New Law Prohibits Future Ownership of Wolf Hybrids in Maine

Send by email Printer-friendly version Share this

The Maine Department of Inland Fisheries and Wildlife and the Maine Department of Agriculture are reminding owners that there are new laws in place regarding the possession of wolf hybrids.

According to a new law enacted in June, future ownership of wolf hybrids is prohibited unless a person holds a valid permit to possess wildlife in captivity issued by MDIFW. These animals would need to be maintained under wildlife in captivity standards currently held by MDIFW. The law further requires wolf hybrid owners to license their animals in the town where they reside, as well as requiring that those animals be vaccinated for rabies and permanently identified. An added provision to the law calls for all currently licensed wolf hybrids to be neutered.

The legislation was developed after legislators had heard testimony that the keeping of wolf hybrids posed concerns for public safety and that the current regulation of wolf hybrid kennels did not provide adequate safeguards.

Maine law defines a wolf hybrid as “a mammal that is the offspring of the reproduction between a species of wild canid or wild canid hybrid and a domestic dog or wild canid hybrid. "Wolf hybrid" includes a mammal that is represented by its owner to be a wolf hybrid, coyote hybrid, coydog or any other kind of wild canid hybrid.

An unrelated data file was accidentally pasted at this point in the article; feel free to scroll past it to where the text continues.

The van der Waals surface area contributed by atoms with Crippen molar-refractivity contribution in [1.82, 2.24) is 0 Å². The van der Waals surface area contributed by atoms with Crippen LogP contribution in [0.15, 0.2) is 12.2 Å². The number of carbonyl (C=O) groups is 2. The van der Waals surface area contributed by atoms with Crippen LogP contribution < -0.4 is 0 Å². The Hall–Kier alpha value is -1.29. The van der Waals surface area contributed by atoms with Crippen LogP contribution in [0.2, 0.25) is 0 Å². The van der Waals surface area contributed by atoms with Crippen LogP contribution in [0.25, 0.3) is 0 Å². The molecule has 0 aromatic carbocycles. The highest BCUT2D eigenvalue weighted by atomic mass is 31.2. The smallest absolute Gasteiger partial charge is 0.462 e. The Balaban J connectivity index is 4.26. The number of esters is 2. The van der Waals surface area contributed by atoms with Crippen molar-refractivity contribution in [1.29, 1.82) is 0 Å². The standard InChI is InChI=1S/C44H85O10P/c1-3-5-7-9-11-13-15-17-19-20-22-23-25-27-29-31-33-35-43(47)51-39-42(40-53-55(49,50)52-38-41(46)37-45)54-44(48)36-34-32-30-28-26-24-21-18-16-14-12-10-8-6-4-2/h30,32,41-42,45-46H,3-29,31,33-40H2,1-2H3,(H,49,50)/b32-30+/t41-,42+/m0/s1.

The Department of Agriculture has been charged with maintaining a list of persons who currently own licensed wolf hybrids and with updating this list on an annual basis to account for animals which have died or been transferred to another person. The new law requires the owner of a wolf hybrid to report the death of that animal to the Department within 30 days. Furthermore, it requires an owner to report the transfer of a wolf hybrid to the Department within 10 days.

The Department of Agriculture will be communicating these changes to town clerks since the towns will play an integral role in reporting licensed wolf hybrids to the Department. For further information please contact Don Hoenig, VMD, State Veterinarian, Maine Department of Agriculture at (207) 287-7615 or via E-Mail at


Retired2hunt's picture

  I totally agree with the


I totally agree with the sound law here on licensing and knowing of any transfer of ownership of these animals.  While it is a hybrid a person does not know exactly what genes are passed along - including the wildness of a wolf.  I don't see any need for a person to own a hybrid wolf dog.  The law correctly grandfather's in the current owners and includes the ability for communicating any transfer of ownership change.  This law will better protect the public in the future.  The neuter requirement will ensure future generations of these hybrids are held in check.


numbnutz's picture

I was at a customers house a

I was at a customers house a year or two ago and he was permitted by the state to house a treat wolfs and hybrid wolfs. When I was there I was able to spend some time with a full blooded timber wolf. It was domesticated and was friendly. I was a bit intimidated at first but after spending a little bit of time with it I was more comfortable. It acted more like a dog and was very friendly. It fallowed me around the house like a normal dog and just wanted me to pet it. I can see the importance for not allowing ownership of these animals. They are still wild animals and could turn in a second. I think it's a good idea to keep them in the wild or with train profesinals.